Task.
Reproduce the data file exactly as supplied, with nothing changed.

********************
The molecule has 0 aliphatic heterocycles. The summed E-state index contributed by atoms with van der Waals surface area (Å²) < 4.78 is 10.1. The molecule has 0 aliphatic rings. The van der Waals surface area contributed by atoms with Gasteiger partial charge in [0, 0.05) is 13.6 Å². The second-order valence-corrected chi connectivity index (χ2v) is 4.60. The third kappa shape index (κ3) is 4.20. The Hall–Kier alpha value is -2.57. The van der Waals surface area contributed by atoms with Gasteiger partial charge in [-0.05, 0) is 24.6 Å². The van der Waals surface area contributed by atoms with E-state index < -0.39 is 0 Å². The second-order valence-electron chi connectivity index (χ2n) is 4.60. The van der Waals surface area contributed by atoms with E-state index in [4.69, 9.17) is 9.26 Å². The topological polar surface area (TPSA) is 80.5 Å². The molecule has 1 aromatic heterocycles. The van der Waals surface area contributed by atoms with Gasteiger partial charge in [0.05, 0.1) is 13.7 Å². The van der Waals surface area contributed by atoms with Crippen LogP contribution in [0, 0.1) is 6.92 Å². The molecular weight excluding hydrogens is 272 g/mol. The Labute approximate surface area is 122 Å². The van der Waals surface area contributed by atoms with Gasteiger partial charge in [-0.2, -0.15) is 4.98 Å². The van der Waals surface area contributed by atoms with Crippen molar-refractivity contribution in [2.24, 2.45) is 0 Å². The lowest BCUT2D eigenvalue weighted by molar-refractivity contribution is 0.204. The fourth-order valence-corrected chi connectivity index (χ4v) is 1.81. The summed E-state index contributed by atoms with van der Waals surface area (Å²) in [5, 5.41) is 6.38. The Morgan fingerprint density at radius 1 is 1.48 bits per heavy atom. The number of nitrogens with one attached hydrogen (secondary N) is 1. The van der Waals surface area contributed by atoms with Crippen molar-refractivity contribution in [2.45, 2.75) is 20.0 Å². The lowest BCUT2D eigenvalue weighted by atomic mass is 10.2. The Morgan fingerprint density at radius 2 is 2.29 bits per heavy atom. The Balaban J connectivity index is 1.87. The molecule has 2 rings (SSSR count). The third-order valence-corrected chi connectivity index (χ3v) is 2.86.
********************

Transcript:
The molecule has 0 aliphatic heterocycles. The summed E-state index contributed by atoms with van der Waals surface area (Å²) < 4.78 is 10.1. The molecule has 0 aliphatic rings. The van der Waals surface area contributed by atoms with Gasteiger partial charge in [0, 0.05) is 13.6 Å². The second-order valence-corrected chi connectivity index (χ2v) is 4.60. The third kappa shape index (κ3) is 4.20. The Hall–Kier alpha value is -2.57. The van der Waals surface area contributed by atoms with Gasteiger partial charge in [-0.05, 0) is 24.6 Å². The van der Waals surface area contributed by atoms with E-state index < -0.39 is 0 Å². The second-order valence-electron chi connectivity index (χ2n) is 4.60. The van der Waals surface area contributed by atoms with E-state index in [4.69, 9.17) is 9.26 Å². The topological polar surface area (TPSA) is 80.5 Å². The molecule has 1 aromatic heterocycles. The van der Waals surface area contributed by atoms with Gasteiger partial charge in [0.05, 0.1) is 13.7 Å². The van der Waals surface area contributed by atoms with Crippen LogP contribution in [0, 0.1) is 6.92 Å². The molecular weight excluding hydrogens is 272 g/mol. The Labute approximate surface area is 122 Å². The van der Waals surface area contributed by atoms with Gasteiger partial charge in [-0.2, -0.15) is 4.98 Å². The van der Waals surface area contributed by atoms with Crippen molar-refractivity contribution in [2.24, 2.45) is 0 Å². The lowest BCUT2D eigenvalue weighted by molar-refractivity contribution is 0.204. The fourth-order valence-corrected chi connectivity index (χ4v) is 1.81. The summed E-state index contributed by atoms with van der Waals surface area (Å²) in [5, 5.41) is 6.38. The Morgan fingerprint density at radius 1 is 1.48 bits per heavy atom. The number of nitrogens with one attached hydrogen (secondary N) is 1. The van der Waals surface area contributed by atoms with Crippen molar-refractivity contribution in [2.45, 2.75) is 20.0 Å². The lowest BCUT2D eigenvalue weighted by atomic mass is 10.2. The Morgan fingerprint density at radius 2 is 2.29 bits per heavy atom. The Balaban J connectivity index is 1.87. The molecule has 2 rings (SSSR count). The third-order valence-corrected chi connectivity index (χ3v) is 2.86.